Third Reich Facts: Weisse Rose memorial at the University

Third Reich facts help us to understand the past. Whilst visiting Munich I highly recommend a visit to the Weisse Rose memorial at the University of Munich.

Third Reich facts help us to understand the past. Whilst visiting Munich I highly recommend a visit to the Weisse Rose memorial at the University of Munich.

The new exhibition gives a background to the resistance against the Nazi Regime. The exhibit presents the war crimes and brutality and defiance to those who opposed the system accurately.

I feel this memorial as a very moving place in Munich. I didn’t list in my ‘Best things to do in Munich’, but I would suggest you add it.

Learning about the resistance will help to see both sides of the society from this time. First the Nazis and their crimes, second the untold ruth in newspapers and how this lured the folk to the Nazi Party.

You can find the memorial located in the Maxvorstadt district, on the Ludwigstraße with local public transport links, making it a great place to visit on rainy days in Munich. You can find more information about how to get to the memorial at the end of the blog.

Located in the Maxvorstadt district of Munich, it is a 20-minute walk from the city center (Marienplatz) or 4 minutes Metro journey.


DenkStätte Weiße Rose (White Rose memorial exhibition) am Lichthof Ludwig-Maximilians-Universität

Geschwister-Scholl-Platz 1
D-80539 München

By Public Transport

Metro Lines U3 and U6 – stop “Universität” (University)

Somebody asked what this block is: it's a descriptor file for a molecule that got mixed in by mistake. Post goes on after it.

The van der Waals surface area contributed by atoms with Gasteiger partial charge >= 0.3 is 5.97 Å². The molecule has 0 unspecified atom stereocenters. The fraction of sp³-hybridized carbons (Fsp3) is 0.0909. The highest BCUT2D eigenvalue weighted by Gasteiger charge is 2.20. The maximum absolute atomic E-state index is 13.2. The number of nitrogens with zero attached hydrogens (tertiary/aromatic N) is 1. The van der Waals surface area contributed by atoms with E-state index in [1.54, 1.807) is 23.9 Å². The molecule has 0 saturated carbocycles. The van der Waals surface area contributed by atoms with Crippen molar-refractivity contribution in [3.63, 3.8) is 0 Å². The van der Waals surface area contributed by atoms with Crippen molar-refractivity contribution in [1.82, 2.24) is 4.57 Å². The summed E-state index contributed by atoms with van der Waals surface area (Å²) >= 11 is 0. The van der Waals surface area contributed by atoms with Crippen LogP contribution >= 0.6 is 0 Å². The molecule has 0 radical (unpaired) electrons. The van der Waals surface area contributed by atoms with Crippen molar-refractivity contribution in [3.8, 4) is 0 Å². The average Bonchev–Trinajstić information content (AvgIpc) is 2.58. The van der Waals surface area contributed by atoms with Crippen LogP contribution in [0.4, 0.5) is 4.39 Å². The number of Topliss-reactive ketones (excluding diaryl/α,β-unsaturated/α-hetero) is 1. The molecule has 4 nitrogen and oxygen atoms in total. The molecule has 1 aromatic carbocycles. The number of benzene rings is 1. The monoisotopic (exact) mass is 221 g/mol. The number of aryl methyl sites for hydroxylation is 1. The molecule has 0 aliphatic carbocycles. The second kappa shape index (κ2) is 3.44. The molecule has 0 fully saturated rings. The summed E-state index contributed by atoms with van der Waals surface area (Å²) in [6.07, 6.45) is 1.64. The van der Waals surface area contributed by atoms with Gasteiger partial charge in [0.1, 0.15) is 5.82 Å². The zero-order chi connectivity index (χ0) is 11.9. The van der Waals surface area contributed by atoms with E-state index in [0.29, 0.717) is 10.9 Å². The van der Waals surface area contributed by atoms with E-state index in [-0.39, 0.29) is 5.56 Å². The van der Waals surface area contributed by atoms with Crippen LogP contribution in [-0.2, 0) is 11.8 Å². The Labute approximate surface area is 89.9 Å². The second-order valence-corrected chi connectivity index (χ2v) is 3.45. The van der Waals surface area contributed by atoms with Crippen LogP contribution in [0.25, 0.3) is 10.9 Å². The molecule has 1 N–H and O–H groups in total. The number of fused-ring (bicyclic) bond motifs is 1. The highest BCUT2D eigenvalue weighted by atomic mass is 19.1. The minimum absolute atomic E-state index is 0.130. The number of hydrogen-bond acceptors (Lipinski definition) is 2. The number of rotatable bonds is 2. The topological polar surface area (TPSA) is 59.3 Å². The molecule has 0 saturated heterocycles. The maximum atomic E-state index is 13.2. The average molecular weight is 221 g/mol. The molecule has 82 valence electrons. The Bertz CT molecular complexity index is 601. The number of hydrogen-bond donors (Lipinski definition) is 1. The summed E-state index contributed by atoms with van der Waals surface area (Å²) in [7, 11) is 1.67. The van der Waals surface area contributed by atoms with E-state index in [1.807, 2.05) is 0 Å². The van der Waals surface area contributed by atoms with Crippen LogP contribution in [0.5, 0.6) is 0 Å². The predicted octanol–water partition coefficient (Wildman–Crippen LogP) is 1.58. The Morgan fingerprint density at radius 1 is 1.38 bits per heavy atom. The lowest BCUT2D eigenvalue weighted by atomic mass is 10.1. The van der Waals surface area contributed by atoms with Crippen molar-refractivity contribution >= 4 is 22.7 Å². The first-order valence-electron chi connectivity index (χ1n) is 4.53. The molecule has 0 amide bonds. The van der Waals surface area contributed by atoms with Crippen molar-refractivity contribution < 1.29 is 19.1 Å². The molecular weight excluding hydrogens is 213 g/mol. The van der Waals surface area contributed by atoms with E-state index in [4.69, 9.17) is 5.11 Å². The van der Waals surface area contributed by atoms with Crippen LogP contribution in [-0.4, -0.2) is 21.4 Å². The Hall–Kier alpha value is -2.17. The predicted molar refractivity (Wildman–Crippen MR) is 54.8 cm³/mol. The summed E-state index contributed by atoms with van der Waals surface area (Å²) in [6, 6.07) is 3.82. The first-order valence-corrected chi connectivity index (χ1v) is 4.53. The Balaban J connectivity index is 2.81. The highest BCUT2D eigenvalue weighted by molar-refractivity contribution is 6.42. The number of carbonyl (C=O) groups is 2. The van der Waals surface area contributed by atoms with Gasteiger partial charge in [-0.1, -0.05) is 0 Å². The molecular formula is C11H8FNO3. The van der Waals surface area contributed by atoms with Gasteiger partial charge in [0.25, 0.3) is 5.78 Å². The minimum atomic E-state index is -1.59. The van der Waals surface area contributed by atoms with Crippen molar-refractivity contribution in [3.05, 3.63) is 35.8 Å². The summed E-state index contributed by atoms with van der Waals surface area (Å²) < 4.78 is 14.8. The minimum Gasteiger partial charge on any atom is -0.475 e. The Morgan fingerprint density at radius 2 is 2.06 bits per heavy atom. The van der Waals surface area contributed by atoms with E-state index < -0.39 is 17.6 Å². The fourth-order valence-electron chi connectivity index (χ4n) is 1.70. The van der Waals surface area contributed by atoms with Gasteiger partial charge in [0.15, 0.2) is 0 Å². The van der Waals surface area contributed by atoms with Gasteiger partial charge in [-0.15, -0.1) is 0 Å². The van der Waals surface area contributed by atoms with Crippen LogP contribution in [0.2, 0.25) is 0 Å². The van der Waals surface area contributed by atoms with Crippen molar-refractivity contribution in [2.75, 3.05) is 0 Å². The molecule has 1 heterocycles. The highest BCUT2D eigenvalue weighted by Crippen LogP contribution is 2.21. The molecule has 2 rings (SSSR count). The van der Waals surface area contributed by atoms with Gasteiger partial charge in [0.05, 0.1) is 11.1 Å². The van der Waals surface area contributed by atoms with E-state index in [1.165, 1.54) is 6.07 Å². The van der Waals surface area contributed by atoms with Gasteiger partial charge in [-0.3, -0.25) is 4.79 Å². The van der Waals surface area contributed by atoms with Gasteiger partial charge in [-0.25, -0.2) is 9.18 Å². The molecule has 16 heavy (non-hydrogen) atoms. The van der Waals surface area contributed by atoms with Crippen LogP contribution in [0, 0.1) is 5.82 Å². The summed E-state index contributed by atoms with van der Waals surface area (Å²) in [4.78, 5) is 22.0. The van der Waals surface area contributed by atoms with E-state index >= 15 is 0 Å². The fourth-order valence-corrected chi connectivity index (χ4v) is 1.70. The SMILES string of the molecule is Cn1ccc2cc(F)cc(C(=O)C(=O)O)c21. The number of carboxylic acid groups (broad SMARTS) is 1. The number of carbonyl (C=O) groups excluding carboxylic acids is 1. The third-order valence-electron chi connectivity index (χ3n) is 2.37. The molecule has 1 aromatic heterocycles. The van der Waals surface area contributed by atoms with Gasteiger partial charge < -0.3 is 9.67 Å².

Opening hours:

  • Monday – Friday: 10 a.m. to 5 p.m.
  • Saturday: 11.30 a.m. to 4.30 p.m.
  • Sunday: Closed

Background to The Weisse Rose Group and other third reich facts

The Weisse Rose (White Rose) movement was non-violent resistance. They were a resistance group during the Nazi regime in Germany during the Second World War. Most important of them was their knowledge about the events on the war fields.

The group was led by Professor Huber and a group of students from the Ludwig Maximillian University of Munich. They wrote and printed and distributed leaflets.

These leaflets condemned the Nazi Party, its crimes and persecution, calling for resistance. Most importantly, in their second of six publications, the group condemned the persecution of the Jews.

Less than a year after their first group activity, the core of the group were arrested by the Gestapo in February 1943.

Subsequently, with other members and supporters of the group, they faced trials in the Volksgerichtshof (Nazi’s People Court), where many of them were sentenced to death or imprisonment.

The Scholl siblings, known for leaflet dropping in the university’s main atrium, were executed by beheading on 22nd February. However, their 6th and final leaflet were smuggled to allied troops. Those allies after that dropped copies of this leaflet out of planes across Germany.

I also suggest for those who are interested in this theme to see the movie from Percy Adlon about Sophie Scholl.

The Weisse Rose memorial

A collection of bronze leaflets on the floor symbolizes the efforts of the members of the group. They spread information on the Nazi Party’s evil crimes and oppression. They suffered torture by the Gestapo. Later, judged in the court in Munich and finally were executed. Near the Main Station.

The exhibition displays the biographies of the members of the White Rose group in both German and English. Entrance to the memorial and exhibition is free, however, donations are welcome.

How to get to the memorial

In conclusion. the memorial is a great place to see in Munich, a place that I find extremely moving and informative. I enjoyed learning about the opposition to the Nazi Regime in Germany. If you would like to learn more about the Third Reich, write me and I’ll answer your questions.

Sources (for example):

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